Dar, Gabriella, and Ander rose together in one fluid motion.
“I said, my comrade goes nowhere this night.” Gabriella drew her sword. Dar and Ander drew theirs behind her.
Rick’s would-be captors paused and looked to Captain Rorshad.
“Very well, I’ve lost patience with you. Take them all, take the wagon.” The Captain waved his hand dismissively and the rest of the Riders dismounted.
-- Emanuella, an arrow at the Captain’s feet! -- came Gabriella’s command.
Emanuella didn’t think, she simply aimed the arrow and loosed it. It stuck in the grass between his boots. A cry went up among the Riders. Another arrow had appeared at the Lieutenant’s feet.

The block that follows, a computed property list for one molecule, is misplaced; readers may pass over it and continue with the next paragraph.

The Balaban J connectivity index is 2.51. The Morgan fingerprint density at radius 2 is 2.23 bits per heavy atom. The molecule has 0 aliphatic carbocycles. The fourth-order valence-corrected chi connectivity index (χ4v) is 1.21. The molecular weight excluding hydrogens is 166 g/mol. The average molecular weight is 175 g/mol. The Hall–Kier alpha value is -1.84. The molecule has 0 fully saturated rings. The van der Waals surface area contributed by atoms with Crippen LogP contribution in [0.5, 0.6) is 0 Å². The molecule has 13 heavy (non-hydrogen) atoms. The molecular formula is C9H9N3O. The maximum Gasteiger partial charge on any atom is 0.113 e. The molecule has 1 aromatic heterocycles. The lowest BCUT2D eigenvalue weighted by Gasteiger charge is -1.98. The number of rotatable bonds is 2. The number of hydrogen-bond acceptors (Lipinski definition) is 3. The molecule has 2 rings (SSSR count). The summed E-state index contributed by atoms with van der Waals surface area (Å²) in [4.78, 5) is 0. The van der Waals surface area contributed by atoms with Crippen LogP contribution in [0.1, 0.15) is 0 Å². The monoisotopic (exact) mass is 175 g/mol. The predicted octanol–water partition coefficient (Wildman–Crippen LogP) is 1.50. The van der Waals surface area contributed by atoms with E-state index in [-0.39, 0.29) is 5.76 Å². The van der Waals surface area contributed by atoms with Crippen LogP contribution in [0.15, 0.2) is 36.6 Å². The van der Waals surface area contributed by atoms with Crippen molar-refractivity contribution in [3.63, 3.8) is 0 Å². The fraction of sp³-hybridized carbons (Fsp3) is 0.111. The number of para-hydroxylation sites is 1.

“Captain, now that my company has your attention, I think it best that you take your men and leave.” -- If the Captain draws steel, shoot to kill –- Gabriella added to Emanuella and Fiorra.
The Captain pulled Emanuella’s arrow from between his boots and stared at it for a moment. He peered intently into the darkness outside the camp, staring at every bush and shrub.
Emanuella’s heart beat painfully in her chest, sure that she would be discovered. No one in the camp made a sound as they waited for his response. A horse neighed nervously and pawed the ground. In the distance, a pinecone dropped to the forest floor.
Then he whirled and drew his sword. “Kill them all,” he growled.
Emanuella drew back her next arrow. The sound of steel being drawn all over the camp tore the harmony of the night.
-- Free Rick! -- Gabriella ordered as she quickly killed the Rider who had begun roping Rick’s arms behind his back, holding off the second Rider long enough to allow Rick to draw his own sword before running to assist Dar and Ander.